Tag Archives: MySQL

Ongoing MySQL myths

There’s an interesting post over at Olery‘s blog about a successful migration story from using MySQL/MongoDB to PostgreSQL as the persistence layer for applications that, however, lists a couple of cons of using MySQL that I personally think are no longer valid complaints (or at least not as big as they used to be). I did not find a way to reply to the post so, hopefully for the benefit of people who are new to MySQL and may hear the same recycled myths, I am doing so here.

Now I am aware that PostgreSQL has feature MySQL lacks (bitmap indexes are a personal favourite), but still, it is frustrating that instead of using actual arguments consisting of actual use cases in which one database is better than another, these old stories get recycled. I think it’s a disservice to both MySQL and PostgreSQL.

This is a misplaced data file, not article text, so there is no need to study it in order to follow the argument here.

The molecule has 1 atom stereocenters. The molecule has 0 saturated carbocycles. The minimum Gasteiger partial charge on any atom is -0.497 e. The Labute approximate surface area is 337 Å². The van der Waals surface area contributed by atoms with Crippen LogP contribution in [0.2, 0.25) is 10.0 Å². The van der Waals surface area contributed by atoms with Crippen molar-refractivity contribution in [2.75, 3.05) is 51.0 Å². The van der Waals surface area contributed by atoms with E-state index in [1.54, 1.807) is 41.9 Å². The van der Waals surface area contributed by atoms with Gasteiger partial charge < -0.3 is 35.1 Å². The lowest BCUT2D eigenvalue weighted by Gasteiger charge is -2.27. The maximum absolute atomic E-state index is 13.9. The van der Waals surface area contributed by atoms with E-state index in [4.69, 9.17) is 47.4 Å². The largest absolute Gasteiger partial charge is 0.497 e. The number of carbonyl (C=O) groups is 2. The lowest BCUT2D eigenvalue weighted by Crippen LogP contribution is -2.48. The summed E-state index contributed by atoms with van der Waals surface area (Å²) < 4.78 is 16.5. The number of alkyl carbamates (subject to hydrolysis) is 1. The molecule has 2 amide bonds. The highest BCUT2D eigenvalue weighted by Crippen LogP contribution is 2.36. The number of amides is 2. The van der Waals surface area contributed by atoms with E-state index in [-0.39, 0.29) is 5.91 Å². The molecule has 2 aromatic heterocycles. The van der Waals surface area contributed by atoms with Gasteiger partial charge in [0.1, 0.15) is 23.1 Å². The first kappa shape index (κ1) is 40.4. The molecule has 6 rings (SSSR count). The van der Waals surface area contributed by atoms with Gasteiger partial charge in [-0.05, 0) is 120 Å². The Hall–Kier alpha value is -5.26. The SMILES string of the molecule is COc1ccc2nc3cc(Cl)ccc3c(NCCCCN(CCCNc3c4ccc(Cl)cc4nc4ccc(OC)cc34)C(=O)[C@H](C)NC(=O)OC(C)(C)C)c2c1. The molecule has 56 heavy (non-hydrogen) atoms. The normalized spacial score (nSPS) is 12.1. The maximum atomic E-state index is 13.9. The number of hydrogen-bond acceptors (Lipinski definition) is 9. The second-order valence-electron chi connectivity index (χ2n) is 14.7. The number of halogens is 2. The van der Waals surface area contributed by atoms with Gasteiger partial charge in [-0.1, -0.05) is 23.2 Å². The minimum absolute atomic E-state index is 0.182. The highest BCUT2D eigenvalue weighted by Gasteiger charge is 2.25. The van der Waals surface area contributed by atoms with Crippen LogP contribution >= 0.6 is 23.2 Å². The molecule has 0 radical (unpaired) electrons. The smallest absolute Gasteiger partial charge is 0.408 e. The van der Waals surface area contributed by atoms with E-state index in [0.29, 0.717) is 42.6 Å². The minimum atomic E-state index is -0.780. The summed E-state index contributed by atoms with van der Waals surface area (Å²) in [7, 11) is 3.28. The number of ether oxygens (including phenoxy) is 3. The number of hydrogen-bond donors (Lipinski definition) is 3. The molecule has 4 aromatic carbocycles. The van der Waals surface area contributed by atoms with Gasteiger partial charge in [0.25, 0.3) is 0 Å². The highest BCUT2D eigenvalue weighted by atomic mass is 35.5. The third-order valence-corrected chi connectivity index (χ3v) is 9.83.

The first paragraph that caught my attention is:

MySQL was the first candidate as we were already using it for some small chunks of critical data. MySQL however is not without its problems. For example, when defining a field as int(11) you can just happily insert textual data and MySQL will try to convert it.

The sql_mode variable is available since at least 4.0 (GA in 2004 if I’m not mistaken, which is over a decade ago) and while yes, the default value is permissive, and any evil programmer will be able to change the value for the variable (Roland made very good suggestions about this some time ago), in my experience it has provided people with enough protection against this kind of data integrity problems.

And here’s the second one:

Another problem with MySQL is that any table modification (e.g. adding a column) will result in the table being locked for both reading and writing. This means that any operation using such a table will have to wait until the modification has completed.

Innodb supports some online DDL operations starting with MySQL 5.6 (GA in February 2013, over two years ago) and of course, there’s always pt-online-schema-change, which can usually help in the cases were online DDL is still not supported, or when the impact on replica lag makes that approach unfeasible.